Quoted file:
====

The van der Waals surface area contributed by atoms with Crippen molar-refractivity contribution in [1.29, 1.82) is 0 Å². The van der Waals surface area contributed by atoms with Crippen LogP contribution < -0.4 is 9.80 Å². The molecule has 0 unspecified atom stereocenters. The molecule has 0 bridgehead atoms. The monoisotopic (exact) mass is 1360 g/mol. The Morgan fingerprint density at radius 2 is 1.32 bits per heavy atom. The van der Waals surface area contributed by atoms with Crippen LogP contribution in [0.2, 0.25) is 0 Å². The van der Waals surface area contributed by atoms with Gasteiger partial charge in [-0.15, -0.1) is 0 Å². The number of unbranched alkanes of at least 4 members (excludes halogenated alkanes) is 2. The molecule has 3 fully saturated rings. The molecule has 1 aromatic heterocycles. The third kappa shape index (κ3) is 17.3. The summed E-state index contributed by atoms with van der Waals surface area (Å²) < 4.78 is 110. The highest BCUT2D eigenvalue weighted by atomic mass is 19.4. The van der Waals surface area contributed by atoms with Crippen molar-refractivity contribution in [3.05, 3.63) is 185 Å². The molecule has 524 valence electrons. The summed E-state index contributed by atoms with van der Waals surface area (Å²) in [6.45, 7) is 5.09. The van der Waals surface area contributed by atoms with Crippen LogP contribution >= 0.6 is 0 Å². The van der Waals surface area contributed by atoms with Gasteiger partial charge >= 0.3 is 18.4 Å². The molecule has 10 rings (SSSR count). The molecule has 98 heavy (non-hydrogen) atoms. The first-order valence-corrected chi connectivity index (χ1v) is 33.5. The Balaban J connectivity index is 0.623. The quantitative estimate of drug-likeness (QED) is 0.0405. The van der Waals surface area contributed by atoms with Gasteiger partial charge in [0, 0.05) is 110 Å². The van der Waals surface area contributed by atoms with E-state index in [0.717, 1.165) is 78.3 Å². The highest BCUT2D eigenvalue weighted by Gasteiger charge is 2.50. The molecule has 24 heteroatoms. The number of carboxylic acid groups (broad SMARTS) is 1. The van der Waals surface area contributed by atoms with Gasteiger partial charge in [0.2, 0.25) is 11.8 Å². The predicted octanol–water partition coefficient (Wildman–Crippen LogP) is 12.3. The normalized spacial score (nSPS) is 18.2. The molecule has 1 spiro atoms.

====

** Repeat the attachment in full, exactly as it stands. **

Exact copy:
The van der Waals surface area contributed by atoms with Crippen molar-refractivity contribution in [1.29, 1.82) is 0 Å². The van der Waals surface area contributed by atoms with Crippen LogP contribution < -0.4 is 9.80 Å². The molecule has 0 unspecified atom stereocenters. The molecule has 0 bridgehead atoms. The monoisotopic (exact) mass is 1360 g/mol. The Morgan fingerprint density at radius 2 is 1.32 bits per heavy atom. The van der Waals surface area contributed by atoms with Crippen LogP contribution in [0.2, 0.25) is 0 Å². The van der Waals surface area contributed by atoms with Gasteiger partial charge in [-0.15, -0.1) is 0 Å². The number of unbranched alkanes of at least 4 members (excludes halogenated alkanes) is 2. The molecule has 3 fully saturated rings. The molecule has 1 aromatic heterocycles. The third kappa shape index (κ3) is 17.3. The summed E-state index contributed by atoms with van der Waals surface area (Å²) < 4.78 is 110. The highest BCUT2D eigenvalue weighted by atomic mass is 19.4. The van der Waals surface area contributed by atoms with Crippen molar-refractivity contribution in [3.05, 3.63) is 185 Å². The molecule has 524 valence electrons. The summed E-state index contributed by atoms with van der Waals surface area (Å²) in [6.45, 7) is 5.09. The van der Waals surface area contributed by atoms with Crippen LogP contribution >= 0.6 is 0 Å². The van der Waals surface area contributed by atoms with Gasteiger partial charge >= 0.3 is 18.4 Å². The molecule has 10 rings (SSSR count). The molecule has 98 heavy (non-hydrogen) atoms. The first-order valence-corrected chi connectivity index (χ1v) is 33.5. The Balaban J connectivity index is 0.623. The quantitative estimate of drug-likeness (QED) is 0.0405. The van der Waals surface area contributed by atoms with Gasteiger partial charge in [0, 0.05) is 110 Å². The van der Waals surface area contributed by atoms with E-state index in [0.717, 1.165) is 78.3 Å². The highest BCUT2D eigenvalue weighted by Gasteiger charge is 2.50. The molecule has 24 heteroatoms. The number of carboxylic acid groups (broad SMARTS) is 1. The van der Waals surface area contributed by atoms with Gasteiger partial charge in [0.2, 0.25) is 11.8 Å². The predicted octanol–water partition coefficient (Wildman–Crippen LogP) is 12.3. The normalized spacial score (nSPS) is 18.2. The molecule has 1 spiro atoms.